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A Real Person's Guide to Health Reform

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Overwhelmed by the health debate? Can't keep track of the SHOP and the MACPAC?

Take a deep breath. It really isn't all that complicated. With Senate about to pass its version of health reform, Congress is beginning its stretch run toward final approval. When a consensus bill appears in January, just break it down into bite-sized chunks, ask yourself how each element measures against your own goals for health reform, and finally whether all the parts fit into a coherent whole.

For all the thousands of pages of arcane legislative language, there are really only six major pieces to health reform. They are broadly common to both the House and Senate bills and would: require insurance companies to sell to all, require (almost) everyone to be insured, create an insurance exchange so people could buy coverage at a fair price, subsidize premiums for those unable to afford them, modestly control costs, and pay for it all. Let's look at each one:

Guaranteed coverage. This is a profound change in the U.S. insurance system. Carriers could no longer refuse to sell insurance or raise premiums based on someone's health status, nor could they drop coverage because a person had big medical claims. Insurers could charge older people somewhat higher premiums than younger buyers, but they'd be limited in their ability to do even this.

The individual mandate. Making insurers sell to all is only half the equation. Insurance reform also requires everyone to get coverage. Otherwise, young and healthy people would continue to go bare, and insurance that covers only the sick would quickly become prohibitively expensive. Thus, both bills mandate that nearly all individuals buy insurance. In addition, large companies would either have to provide coverage for their employees or pay into a pool to help subsidize workers who buy on their own.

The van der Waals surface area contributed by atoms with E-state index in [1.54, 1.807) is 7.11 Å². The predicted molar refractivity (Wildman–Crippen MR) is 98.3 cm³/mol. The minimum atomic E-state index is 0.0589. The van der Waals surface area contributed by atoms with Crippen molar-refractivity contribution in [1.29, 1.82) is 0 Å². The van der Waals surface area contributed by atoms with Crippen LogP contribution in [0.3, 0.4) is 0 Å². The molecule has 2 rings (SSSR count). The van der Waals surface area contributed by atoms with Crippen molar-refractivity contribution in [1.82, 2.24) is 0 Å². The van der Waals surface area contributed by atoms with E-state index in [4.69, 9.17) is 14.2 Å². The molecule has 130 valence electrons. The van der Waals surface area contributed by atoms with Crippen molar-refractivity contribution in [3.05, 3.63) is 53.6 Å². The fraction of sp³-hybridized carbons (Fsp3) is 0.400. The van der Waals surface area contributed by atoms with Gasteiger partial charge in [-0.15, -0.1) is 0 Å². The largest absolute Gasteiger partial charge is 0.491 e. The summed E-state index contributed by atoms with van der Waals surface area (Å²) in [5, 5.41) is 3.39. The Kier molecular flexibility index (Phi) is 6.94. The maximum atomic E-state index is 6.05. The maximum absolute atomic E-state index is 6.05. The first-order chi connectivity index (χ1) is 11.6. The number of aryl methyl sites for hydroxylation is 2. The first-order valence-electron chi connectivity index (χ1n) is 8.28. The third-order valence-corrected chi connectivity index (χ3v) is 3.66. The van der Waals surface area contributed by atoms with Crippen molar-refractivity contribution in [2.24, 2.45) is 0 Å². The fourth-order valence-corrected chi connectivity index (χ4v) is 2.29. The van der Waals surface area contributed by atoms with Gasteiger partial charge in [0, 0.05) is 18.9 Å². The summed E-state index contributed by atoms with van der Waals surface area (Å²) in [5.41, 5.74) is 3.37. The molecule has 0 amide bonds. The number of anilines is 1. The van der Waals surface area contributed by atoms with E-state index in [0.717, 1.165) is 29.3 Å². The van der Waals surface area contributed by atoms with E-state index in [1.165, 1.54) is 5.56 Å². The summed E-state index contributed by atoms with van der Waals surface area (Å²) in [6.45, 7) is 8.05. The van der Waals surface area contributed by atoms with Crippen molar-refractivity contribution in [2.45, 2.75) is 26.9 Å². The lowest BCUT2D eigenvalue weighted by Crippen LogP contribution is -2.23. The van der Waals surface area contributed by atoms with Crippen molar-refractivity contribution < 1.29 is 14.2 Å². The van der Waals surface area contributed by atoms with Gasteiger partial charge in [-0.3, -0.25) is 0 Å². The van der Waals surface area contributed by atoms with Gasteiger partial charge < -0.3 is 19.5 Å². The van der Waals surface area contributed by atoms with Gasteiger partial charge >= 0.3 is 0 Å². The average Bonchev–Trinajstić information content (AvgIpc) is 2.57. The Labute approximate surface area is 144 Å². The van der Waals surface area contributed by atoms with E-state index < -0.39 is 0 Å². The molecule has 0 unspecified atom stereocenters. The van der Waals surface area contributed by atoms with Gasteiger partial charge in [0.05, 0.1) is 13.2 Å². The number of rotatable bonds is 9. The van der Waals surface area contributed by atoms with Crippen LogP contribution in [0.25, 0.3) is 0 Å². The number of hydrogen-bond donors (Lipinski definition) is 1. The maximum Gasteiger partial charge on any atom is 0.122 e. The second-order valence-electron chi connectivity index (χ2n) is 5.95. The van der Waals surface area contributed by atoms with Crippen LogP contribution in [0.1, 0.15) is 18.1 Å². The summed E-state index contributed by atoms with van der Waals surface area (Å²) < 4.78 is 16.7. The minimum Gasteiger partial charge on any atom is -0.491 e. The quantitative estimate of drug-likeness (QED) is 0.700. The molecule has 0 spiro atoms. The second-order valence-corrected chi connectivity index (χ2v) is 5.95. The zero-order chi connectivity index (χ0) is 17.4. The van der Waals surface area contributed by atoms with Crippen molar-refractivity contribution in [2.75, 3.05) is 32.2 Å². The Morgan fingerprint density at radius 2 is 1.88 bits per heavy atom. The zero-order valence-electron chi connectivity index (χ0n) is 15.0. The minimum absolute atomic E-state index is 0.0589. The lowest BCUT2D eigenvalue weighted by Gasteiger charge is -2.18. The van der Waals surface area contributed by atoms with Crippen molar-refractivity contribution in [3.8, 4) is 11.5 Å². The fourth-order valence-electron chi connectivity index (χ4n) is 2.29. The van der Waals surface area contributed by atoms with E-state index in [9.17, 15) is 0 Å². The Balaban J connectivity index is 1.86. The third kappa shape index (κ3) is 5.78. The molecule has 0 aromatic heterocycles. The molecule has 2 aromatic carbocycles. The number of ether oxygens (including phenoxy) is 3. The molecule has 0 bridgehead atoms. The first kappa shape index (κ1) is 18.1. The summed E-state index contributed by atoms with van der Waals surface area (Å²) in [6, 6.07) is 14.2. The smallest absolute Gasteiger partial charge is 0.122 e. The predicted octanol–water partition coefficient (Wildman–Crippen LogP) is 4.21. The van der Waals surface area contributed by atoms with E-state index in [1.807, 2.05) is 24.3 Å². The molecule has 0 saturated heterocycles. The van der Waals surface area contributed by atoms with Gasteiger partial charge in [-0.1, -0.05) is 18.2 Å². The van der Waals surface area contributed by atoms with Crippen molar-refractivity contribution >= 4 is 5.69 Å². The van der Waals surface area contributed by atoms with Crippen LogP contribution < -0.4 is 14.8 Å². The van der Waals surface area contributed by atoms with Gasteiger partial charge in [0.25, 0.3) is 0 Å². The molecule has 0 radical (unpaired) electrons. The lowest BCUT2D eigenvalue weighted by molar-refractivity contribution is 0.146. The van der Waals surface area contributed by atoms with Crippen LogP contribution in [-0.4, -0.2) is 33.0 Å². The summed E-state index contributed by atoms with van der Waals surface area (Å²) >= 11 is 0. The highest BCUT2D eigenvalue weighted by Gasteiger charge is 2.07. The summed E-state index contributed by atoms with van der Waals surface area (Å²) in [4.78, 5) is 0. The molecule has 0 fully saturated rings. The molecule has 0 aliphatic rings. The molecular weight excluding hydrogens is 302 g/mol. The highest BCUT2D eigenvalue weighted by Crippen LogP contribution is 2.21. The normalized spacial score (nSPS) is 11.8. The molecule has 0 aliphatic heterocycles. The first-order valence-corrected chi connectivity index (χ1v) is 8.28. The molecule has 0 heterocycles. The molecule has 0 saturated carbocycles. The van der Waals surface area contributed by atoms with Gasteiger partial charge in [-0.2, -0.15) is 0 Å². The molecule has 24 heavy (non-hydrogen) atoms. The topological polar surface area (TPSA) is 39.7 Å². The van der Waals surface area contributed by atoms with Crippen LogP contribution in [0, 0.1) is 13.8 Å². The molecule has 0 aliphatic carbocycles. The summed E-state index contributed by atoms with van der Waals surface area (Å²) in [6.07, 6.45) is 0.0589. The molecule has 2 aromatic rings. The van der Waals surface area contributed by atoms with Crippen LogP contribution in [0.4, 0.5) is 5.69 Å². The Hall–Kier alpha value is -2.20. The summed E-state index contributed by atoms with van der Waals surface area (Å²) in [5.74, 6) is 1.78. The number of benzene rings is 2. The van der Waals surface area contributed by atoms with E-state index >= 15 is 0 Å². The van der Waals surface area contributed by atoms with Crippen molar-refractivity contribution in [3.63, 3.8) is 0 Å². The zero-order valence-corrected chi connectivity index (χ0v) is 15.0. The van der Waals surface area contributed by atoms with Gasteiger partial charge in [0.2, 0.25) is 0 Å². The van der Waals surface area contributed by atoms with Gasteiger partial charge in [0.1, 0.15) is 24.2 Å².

The exchange: This is essentially a mechanism that allows those without employer coverage to buy on the individual market. It also sets up a competitive insurance market within states that should help keep premium costs relatively low.

Subsidies: Despite these first three proposals, insurance will still be too expensive for many. For the poorest, the bills expand Medicaid. For others, they provide financial assistance to lower the cost of insurance. The bills also encourage small businesses to buy coverage for their employees. The bottom line: This new system is expected to cover as many as 36 million of those who now have no insurance.

Cost controls: Early on, President Obama and Congress abandoned efforts to fundamentally restructure the way health care is delivered in the U.S. Thus, for better or worse, we will maintain our basic health system. But the bills include dozens of small experiments aimed at delivering medical treatment more efficiently while reducing payments for unnecessary care.

Paying for it all: Because the House and Senate proposals lack broad-based cost controls, they must finance both premium subsidies and the Medicaid expansion through tax increases. This may be where the House and Senate bills differ the most. The House relies largely on a tax surcharge on those making more than $500,000-a year. By contrast, the Senate taps a potpourri of tax hikes. The most important is a 40 percent excise tax on high-cost employer-sponsored health plans.

There are a few things to keep in mind about all this. The first is that there is a remarkable consensus on these big framework issues between the House and Senate, at least among Democrats (Republicans wrote themselves out of negotiations last summer). And despite all the angst, the legislation largely mimics the bipartisan health bill enacted by Massachusetts a few years ago. Despite cries of socialism by the right and shouts of "sell-out" by the left, Congress is pretty much doing middle-of-the road insurance reform.

The second is details do matter. And while the framework is clear, there is much we won't know about the guts of this new insurance system until final negotiations conclude next month. And those details could make all the difference between a model that actually functions in the real world and one where workability takes a back-seat to political deal making. Still, Congress is about to make extraordinary and far-reaching changes in the way we get health insurance in this country.